Public houses
City should allow more pubs
This is an archived article that was published on sltrib.com in 2012, and information in the article may be outdated. It is provided only for personal research purposes and may not be reprinted.

It has taken members of the Salt Lake City Council several weeks to hash out the proper wording of an ordinance that would allow enterprising businesspeople to open a few pubs in neighborhoods that now lack such basic amenities of civilized life.

The fact that council members might have gotten the job done sooner had they been able to gather in the corner booth of a really good neighborhood bar does not lessen the fact that they seem poised to do the right thing.

The most important thing to understand about the proposed ordinance, which could be approved as soon as this evening, is that the floodgates will not be opened to either beer-focused taverns, brew pubs or to restaurants that feature alcoholic beverages in every city neighborhood.

Even if Mayor Ralph Becker and the members of the council wanted to do that — and they don't — the total number of watering holes is severely limited by the state laws that restrict the number of licenses for such establishments in every community.

For another, the proposed ordinance really only lifts the cork on the zoning restrictions for bars and clubs a little bit, listing them as a conditional use in more of the city's business-zoned areas, not limited only to the downtown core, Sugar House and a couple of others.

Even then, each and every one of the new establishments proposed under the new system will require a conditional use permit before it can open. That's city-planner talk for a process whereby would-be barkeeps would have to apply for permission to open a pub, even in zones where they are in principle allowed, and convince officials that their business would not be an undue burden upon the neighborhood. That means that these alcohol-related businesses would not have the same flexibility of, say, a convenience store, fast food place or dry cleaner, to open its doors in any block that was zoned for such uses.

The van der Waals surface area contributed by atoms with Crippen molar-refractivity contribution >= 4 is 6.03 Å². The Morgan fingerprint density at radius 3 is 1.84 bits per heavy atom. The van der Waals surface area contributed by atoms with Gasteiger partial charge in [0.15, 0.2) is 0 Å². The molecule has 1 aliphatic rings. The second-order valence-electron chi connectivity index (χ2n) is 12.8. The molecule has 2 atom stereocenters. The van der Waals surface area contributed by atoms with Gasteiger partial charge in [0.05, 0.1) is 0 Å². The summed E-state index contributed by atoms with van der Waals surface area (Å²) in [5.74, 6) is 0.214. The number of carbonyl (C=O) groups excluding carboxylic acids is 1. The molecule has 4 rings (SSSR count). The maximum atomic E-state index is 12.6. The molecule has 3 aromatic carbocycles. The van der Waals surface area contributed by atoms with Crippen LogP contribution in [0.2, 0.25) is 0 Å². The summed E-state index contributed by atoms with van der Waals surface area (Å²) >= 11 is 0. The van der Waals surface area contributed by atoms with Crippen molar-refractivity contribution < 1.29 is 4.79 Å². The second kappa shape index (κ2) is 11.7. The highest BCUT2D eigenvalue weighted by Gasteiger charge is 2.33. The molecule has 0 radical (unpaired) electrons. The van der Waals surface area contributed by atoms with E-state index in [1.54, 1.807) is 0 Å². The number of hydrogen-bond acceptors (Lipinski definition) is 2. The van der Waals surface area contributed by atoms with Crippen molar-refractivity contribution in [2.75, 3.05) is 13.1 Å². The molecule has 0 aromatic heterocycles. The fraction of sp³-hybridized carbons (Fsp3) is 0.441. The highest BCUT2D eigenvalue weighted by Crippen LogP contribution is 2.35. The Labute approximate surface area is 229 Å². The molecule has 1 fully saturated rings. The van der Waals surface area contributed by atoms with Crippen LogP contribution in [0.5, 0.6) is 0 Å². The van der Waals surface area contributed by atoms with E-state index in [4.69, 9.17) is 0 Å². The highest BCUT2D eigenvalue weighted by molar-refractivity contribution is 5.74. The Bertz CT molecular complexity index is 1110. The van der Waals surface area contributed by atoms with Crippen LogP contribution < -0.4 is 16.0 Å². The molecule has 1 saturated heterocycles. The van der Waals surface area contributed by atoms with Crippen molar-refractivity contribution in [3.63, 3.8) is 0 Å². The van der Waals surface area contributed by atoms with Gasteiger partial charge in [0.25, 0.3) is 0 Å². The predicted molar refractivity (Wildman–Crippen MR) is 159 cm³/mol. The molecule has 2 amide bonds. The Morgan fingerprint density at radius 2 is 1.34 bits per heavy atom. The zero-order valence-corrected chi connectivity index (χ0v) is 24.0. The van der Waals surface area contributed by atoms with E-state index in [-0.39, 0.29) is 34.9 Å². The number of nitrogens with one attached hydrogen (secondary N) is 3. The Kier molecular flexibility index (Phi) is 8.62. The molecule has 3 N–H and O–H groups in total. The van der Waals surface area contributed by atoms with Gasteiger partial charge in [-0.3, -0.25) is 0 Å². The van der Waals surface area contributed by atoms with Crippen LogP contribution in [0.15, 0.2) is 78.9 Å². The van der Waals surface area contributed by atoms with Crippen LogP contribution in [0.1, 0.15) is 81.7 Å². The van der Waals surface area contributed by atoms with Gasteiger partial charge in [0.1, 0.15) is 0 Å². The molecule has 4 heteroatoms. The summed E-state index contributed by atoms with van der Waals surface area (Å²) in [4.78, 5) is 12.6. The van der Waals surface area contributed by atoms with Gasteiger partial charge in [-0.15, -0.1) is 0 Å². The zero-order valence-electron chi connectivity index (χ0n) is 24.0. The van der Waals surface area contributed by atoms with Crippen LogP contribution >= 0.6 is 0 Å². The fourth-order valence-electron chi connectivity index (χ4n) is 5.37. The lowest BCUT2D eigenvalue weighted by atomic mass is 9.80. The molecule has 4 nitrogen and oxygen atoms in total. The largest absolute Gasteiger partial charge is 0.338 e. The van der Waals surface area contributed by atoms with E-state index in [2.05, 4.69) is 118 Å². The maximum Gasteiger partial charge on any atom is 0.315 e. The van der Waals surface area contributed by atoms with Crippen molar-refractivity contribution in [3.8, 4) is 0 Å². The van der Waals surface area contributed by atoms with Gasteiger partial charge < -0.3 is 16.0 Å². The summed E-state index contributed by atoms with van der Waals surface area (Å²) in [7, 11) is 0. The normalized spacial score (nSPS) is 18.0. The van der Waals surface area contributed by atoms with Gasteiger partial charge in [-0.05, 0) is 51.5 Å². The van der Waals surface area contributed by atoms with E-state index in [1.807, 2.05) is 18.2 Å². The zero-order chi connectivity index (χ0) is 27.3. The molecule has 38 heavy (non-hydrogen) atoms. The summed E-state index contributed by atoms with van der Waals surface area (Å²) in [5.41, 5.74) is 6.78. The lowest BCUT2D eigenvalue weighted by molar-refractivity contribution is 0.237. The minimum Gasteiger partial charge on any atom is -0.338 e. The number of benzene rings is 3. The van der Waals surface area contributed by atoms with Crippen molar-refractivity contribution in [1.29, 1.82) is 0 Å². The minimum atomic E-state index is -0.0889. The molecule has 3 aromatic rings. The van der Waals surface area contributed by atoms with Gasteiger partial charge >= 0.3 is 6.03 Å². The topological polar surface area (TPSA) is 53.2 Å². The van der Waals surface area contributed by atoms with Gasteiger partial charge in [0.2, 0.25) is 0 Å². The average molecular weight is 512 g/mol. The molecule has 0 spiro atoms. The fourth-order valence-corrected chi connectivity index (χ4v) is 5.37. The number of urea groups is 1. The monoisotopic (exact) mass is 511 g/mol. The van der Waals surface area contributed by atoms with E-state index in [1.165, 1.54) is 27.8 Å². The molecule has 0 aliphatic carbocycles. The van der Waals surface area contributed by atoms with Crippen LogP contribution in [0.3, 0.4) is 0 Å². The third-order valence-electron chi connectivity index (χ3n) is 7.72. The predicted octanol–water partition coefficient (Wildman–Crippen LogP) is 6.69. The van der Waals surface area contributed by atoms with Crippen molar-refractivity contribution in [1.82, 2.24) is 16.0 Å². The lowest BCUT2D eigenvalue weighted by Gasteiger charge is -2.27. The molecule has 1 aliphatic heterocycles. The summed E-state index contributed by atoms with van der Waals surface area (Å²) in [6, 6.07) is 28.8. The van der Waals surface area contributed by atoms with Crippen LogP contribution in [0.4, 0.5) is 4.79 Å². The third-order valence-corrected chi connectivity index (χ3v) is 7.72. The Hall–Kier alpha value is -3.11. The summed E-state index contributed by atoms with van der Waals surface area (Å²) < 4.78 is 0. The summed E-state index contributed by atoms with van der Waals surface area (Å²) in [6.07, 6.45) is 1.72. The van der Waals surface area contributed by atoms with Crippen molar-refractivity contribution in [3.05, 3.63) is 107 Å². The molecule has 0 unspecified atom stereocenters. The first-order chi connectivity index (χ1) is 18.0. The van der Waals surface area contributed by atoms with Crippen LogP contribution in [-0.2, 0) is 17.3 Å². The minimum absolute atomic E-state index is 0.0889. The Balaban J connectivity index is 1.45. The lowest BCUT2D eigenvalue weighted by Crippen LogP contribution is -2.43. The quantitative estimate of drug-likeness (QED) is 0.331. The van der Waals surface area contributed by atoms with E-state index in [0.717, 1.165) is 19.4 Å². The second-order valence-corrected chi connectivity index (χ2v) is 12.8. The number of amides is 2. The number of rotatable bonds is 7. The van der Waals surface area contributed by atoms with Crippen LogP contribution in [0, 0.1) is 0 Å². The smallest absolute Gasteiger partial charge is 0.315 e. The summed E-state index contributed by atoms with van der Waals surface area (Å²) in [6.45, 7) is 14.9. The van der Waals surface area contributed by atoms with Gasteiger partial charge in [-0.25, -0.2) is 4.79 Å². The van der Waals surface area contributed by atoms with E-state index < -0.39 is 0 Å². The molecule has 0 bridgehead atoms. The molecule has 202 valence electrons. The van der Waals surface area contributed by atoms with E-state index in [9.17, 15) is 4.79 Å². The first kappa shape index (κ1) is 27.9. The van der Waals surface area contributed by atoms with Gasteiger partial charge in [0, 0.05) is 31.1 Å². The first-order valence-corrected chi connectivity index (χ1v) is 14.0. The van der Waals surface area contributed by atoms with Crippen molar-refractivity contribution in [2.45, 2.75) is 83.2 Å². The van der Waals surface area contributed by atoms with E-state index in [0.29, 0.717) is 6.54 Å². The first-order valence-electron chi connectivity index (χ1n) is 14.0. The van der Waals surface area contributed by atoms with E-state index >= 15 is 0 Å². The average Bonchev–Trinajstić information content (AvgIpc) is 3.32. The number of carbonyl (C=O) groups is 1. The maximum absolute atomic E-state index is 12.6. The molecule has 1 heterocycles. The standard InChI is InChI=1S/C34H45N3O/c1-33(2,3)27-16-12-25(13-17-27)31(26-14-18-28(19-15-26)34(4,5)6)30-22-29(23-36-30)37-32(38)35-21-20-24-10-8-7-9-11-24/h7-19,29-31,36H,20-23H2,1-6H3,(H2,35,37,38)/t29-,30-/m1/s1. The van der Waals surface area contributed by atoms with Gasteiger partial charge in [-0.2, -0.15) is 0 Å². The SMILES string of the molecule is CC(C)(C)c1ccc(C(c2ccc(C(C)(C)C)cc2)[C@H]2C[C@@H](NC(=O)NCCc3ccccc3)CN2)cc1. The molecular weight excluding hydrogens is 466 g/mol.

The proposal is not foolproof, of course. No law is. The risk that the city might bet on the good will of a businessperson who might wind up doing a poor job of policing his or her own establishment, allowing too much noise, trash or drunken behavior, can never be completely removed from the equation.

But Councilman Luke Garrott is correct. Neighborhood pubs are places where people can get together, unwind, talk, share a little downtime and become real neighbors, not just people who happen to live nearby. They are not the only such places but, properly managed, they could do something to make us a real community.